A joint managing conservatorship provides that both parents share the rights and duties of their children, but one parent may have the sole right to may certain decisions. Being joint managing conservators does not require parents to have equal physical possession, visitation time or access to the child.
As in all things, if the parents cannot agree on issues regarding conservatorship or possession, a judge will decide. Factors a judge applies to award a joint managing conservatorship include:
• The ability of the parents to put their child first and reach agreements in the best interest of the child
• The ability of the parents to encourage a positive relationship between the child and the other parent
• The likelihood that joint custody will benefit the child’s needs and development
• The geographic location of each parent’s residence
Joint custody may not prevent one parent from having to pay child support to the other parent. The court applies certain factors to determine the amount of child support and who pays it. The marital status and sex of the parents are not bases for ordering child support.
Child Custody and Divorce
When spouses file for divorce, they must state whether they have any children under eighteen in the petition to dissolve the marriage. They also must include any parent-child relationship issues in the divorce case. Either parent may seek custody of their child if the law recognizes them as the legal parent. The law presumes a mother-child relationship if the woman gave birth to the child, adopted the child or has a legal ruling that she is the mother. The law assumes the husband is the father of a child born or conceived during the marriage. The husband can also be the legal father if he adopts the child.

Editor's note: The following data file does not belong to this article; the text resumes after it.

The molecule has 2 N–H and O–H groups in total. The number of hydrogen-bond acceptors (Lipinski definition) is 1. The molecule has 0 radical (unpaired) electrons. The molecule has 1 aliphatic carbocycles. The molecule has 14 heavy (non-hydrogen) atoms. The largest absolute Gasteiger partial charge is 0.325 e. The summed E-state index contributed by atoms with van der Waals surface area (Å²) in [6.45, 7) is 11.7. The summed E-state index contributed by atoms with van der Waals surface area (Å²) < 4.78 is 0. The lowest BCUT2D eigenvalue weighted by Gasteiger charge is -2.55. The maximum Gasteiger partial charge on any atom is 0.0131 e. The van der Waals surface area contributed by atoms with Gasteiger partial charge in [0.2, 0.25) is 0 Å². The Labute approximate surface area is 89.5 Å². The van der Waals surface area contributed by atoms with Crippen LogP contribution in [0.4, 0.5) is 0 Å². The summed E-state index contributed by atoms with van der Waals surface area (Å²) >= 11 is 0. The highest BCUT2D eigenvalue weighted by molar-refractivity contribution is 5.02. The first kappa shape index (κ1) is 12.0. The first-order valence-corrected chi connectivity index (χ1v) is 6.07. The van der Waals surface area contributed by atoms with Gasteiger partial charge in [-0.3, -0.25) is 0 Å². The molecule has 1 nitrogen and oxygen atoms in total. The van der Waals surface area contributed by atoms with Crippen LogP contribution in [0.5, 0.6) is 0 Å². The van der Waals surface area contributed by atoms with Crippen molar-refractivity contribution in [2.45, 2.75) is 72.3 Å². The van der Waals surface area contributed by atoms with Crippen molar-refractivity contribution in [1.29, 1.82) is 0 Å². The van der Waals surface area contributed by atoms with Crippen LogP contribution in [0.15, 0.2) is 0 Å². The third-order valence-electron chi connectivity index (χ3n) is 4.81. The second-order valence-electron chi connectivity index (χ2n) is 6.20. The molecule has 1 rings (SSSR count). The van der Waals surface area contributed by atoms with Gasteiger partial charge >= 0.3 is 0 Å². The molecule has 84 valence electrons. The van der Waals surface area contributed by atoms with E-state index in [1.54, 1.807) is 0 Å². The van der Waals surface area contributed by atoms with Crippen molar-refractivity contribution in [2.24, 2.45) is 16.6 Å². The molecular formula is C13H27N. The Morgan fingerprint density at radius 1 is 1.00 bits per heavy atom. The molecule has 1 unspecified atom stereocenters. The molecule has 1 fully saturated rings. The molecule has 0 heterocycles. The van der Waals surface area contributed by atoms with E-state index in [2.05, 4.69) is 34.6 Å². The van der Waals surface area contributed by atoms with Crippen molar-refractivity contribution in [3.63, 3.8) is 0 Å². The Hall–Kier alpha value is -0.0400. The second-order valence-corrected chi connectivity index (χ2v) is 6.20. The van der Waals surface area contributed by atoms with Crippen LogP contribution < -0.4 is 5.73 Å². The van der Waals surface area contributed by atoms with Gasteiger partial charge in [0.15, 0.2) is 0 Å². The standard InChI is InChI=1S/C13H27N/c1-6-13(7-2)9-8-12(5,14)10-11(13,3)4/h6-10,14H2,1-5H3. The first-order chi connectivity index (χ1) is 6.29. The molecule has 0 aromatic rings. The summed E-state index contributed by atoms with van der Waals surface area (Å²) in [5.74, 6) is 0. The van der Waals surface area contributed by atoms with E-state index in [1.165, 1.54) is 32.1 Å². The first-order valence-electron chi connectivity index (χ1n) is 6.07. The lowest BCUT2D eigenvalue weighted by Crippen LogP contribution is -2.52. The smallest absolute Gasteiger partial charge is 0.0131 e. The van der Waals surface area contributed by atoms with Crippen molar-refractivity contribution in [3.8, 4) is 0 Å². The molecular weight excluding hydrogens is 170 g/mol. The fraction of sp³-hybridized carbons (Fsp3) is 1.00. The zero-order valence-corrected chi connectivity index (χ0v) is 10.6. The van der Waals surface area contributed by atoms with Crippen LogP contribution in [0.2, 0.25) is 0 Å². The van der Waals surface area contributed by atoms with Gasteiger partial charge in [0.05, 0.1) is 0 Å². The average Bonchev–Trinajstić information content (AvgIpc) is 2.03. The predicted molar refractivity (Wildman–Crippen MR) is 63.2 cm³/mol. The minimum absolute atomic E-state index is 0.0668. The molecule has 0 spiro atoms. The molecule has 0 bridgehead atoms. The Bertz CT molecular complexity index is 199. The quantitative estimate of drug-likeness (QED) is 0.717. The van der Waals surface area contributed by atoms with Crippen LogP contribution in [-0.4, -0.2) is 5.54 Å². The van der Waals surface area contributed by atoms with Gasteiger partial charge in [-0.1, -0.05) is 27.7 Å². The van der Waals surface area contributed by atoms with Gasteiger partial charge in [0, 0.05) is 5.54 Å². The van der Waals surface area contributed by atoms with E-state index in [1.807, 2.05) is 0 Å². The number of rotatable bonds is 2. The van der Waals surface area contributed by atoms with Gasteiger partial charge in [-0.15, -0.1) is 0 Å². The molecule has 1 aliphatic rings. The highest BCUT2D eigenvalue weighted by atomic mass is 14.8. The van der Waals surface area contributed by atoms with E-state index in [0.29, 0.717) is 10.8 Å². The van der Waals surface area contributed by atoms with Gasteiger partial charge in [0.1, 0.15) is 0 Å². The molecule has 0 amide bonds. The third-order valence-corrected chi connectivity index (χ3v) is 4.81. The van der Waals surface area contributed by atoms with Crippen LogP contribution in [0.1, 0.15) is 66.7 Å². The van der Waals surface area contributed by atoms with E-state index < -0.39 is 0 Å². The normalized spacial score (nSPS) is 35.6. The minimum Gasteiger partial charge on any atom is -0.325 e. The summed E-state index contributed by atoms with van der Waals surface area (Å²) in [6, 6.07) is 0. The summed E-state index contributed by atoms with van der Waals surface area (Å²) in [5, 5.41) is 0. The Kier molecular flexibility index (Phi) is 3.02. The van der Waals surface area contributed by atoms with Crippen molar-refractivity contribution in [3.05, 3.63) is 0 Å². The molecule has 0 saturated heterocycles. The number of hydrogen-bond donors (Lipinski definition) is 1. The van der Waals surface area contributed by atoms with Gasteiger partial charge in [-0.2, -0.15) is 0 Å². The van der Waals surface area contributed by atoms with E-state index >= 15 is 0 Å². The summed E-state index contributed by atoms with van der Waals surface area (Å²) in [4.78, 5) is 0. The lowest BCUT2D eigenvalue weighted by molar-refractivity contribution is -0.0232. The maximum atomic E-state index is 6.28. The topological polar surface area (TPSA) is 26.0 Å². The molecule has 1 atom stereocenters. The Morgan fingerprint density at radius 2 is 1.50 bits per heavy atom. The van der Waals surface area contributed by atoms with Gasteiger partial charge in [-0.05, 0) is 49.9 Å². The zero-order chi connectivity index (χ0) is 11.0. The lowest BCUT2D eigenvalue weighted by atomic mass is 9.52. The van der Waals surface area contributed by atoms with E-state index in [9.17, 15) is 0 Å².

Child Custody Between Unmarried Parents
Some children are born to parents who are not married. However, the parents have the same right and duties to their child as married parents. Although the father does not have the presumption of paternity as married fathers, they can establish that they are the legal fathers.
One way to establish paternity is for the mother and the alleged father to sign a voluntary acknowledgment of paternity. In a child custody case, the court may order genetic testing to show that the alleged father is the biological father.
Some parents have their children through natural births and adoption. Other couples may seek assisted reproduction methods to become parents, such as surrogacy. In this process, the parents may enter into a gestational agreement, which establishes each person’s parent-child relationship with the unborn child. The agreement also shows that the spouses have a legal right to seek custody of the child.
The spouse must state in the divorce petition that: